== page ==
Submitted By Todd on January 13th at 12:58am
The Massachusetts’ special U.S. Senate election has gotten tighter, but the general dynamics remain the same. A new Rasmussen Reports telephone survey of likely voters in the state finds Massachusetts Attorney General Martha Coakley attracting 49% of the vote while her Republican rival, state Senator Scott Brown, picks up 47%.I was at a Brown event tonight in Salem, with a couple of hundred people who spent $100 to support the candidate. The energy, and joy in the room, was unheard of in Republican politics in Massachusetts. I didn't go into the $1,000 per person event at the same location.
Three percent (3%) say they’ll vote for independent candidate Joe Kennedy, and two percent (2%) are undecided. The independent is no relation to the late Edward M. Kennedy, whose Senate seat the candidates are battling to fill in next Tuesday's election.Scott is dominating Coakley in every category of voter except Democrats who are likely voters.
Coakley is supported by 77% of Democrats while Brown picks up the vote from 88% of Republicans. Among voters not affiliated with either major party, Brown leads 71% to 23%. To be clear, this lead is among unaffiliated voters who are likely to participate in the special election.Other GOP candidates in the house included Charlie Baker, the next Governor of Massachusetts, and Bill Hudak, who will be taking over the 6th Congressional seat come November. Former Lt. Governor Kerry Healey was also in attendance.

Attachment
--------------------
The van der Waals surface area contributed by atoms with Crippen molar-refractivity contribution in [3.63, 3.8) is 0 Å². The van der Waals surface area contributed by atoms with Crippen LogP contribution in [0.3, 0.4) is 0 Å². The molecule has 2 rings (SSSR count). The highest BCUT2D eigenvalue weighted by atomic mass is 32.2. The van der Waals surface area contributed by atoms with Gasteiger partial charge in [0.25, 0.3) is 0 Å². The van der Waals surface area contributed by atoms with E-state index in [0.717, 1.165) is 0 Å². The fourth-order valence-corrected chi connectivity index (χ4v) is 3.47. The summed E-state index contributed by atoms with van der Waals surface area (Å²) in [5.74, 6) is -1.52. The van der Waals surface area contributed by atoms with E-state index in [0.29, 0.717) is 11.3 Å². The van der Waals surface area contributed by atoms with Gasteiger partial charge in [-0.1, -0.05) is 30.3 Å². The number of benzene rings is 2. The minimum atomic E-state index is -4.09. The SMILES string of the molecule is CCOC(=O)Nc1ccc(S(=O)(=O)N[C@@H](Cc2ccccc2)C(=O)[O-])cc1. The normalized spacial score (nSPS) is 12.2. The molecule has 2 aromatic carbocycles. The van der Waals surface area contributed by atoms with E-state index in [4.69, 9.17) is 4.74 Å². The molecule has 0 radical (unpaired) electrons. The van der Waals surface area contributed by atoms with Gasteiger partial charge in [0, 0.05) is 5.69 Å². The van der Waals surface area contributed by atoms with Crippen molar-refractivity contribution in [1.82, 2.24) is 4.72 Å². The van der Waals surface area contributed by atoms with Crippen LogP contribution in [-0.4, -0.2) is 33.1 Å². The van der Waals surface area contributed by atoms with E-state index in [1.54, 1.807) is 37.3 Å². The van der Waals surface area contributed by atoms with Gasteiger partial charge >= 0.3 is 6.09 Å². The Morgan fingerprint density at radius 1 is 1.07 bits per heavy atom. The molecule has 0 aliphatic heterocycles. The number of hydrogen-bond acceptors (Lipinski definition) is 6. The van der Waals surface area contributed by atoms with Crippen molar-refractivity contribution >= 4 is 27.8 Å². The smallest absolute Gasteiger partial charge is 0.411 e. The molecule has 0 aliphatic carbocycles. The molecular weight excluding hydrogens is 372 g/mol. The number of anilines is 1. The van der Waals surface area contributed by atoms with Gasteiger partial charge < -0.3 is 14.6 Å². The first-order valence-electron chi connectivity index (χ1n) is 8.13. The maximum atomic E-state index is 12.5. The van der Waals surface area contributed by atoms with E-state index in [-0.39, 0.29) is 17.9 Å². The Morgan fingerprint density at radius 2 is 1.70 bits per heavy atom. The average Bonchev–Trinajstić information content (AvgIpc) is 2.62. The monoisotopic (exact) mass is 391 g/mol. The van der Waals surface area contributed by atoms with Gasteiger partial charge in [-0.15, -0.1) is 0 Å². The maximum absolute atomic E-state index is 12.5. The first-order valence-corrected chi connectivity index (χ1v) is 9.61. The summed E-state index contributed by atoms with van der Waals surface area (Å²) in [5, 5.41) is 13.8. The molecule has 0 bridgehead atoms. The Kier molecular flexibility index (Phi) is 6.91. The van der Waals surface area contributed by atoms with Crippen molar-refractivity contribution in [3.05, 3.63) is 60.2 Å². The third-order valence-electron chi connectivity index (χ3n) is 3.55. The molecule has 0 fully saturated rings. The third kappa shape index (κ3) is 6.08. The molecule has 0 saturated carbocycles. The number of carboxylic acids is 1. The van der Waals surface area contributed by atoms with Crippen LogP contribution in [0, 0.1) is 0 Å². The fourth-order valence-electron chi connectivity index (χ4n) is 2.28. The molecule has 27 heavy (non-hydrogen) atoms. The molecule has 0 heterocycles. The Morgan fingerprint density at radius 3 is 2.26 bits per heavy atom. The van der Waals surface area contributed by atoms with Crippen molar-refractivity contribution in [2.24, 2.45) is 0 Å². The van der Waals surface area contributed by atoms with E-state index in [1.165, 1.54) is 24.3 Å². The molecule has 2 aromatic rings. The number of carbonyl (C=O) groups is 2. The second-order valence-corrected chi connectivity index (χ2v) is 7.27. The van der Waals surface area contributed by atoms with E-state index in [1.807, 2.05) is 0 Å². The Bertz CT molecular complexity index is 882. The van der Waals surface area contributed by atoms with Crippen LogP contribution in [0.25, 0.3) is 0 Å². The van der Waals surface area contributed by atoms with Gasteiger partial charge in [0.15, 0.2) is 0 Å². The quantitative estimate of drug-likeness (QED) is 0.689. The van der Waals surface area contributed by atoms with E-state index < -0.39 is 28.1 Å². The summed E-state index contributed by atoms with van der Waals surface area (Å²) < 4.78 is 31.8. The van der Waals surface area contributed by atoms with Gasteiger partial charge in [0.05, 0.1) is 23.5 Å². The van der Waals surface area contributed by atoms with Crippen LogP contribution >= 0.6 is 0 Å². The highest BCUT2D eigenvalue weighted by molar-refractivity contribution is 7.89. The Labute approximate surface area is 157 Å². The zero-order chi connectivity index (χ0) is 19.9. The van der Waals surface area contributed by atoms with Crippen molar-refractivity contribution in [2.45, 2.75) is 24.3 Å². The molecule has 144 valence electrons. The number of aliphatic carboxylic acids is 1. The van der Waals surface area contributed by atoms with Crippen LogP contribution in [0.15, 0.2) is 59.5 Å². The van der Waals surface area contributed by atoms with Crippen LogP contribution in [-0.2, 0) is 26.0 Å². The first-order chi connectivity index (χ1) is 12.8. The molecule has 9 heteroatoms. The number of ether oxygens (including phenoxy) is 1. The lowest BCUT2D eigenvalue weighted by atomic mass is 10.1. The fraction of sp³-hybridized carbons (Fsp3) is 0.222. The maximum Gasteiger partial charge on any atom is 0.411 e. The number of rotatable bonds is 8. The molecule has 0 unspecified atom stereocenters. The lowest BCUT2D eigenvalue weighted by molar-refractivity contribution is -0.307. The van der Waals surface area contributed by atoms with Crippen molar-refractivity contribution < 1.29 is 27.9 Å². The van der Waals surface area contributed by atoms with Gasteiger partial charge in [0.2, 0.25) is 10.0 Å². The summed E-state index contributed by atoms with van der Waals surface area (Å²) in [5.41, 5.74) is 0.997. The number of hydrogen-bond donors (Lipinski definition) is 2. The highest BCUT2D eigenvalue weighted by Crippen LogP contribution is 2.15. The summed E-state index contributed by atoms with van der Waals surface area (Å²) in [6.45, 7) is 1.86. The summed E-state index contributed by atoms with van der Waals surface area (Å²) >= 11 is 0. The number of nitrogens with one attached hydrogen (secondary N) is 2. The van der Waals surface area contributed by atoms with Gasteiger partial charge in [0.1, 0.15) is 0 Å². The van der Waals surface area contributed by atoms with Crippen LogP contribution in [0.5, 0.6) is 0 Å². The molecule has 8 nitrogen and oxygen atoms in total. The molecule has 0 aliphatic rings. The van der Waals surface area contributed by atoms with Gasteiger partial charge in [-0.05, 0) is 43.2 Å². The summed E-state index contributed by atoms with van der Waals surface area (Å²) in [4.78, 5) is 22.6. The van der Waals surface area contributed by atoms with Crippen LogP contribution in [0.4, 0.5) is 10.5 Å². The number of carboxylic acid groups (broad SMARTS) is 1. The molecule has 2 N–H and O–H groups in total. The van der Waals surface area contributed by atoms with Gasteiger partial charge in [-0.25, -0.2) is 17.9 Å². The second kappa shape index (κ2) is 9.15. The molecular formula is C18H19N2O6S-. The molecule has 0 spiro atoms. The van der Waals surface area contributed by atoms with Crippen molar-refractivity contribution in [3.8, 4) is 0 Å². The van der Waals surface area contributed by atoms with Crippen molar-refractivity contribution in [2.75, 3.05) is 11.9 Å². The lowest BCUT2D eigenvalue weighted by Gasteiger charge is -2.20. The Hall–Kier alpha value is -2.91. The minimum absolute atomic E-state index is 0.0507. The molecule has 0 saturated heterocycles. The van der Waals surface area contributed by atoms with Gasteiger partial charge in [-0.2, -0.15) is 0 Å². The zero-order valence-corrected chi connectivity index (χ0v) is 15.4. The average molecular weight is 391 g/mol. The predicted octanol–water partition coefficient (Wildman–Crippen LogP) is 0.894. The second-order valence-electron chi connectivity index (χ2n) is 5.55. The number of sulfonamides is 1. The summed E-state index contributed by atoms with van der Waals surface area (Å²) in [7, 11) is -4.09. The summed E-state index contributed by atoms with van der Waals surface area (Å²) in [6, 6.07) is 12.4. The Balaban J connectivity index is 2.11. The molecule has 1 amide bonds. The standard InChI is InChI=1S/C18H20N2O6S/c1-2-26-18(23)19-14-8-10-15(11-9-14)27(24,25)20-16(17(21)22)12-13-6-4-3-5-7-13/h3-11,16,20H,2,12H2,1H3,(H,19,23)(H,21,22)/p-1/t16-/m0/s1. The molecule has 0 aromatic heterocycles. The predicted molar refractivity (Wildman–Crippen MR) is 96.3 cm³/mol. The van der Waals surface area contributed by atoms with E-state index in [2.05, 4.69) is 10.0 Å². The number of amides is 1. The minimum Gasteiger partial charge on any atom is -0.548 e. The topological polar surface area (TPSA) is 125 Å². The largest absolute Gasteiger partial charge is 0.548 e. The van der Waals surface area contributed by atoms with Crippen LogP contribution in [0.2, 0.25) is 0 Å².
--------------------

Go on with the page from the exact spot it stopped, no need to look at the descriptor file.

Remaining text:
A week ago, the overall results showed Coakley leading by a 50% to 41% margin. The closeness of the race in heavily Democratic Massachusetts has drawn increasing national interest, and Brown made it clear in the final candidate debate last night that a vote for him is a vote to stop the national health care plan Democrats are pushing in Congress.The mood in the room was like that at an election night victory celebration. Scott said he raised $100,000 tonight in Salem, $900,000 today, and $1.3 million yesterday. Nice.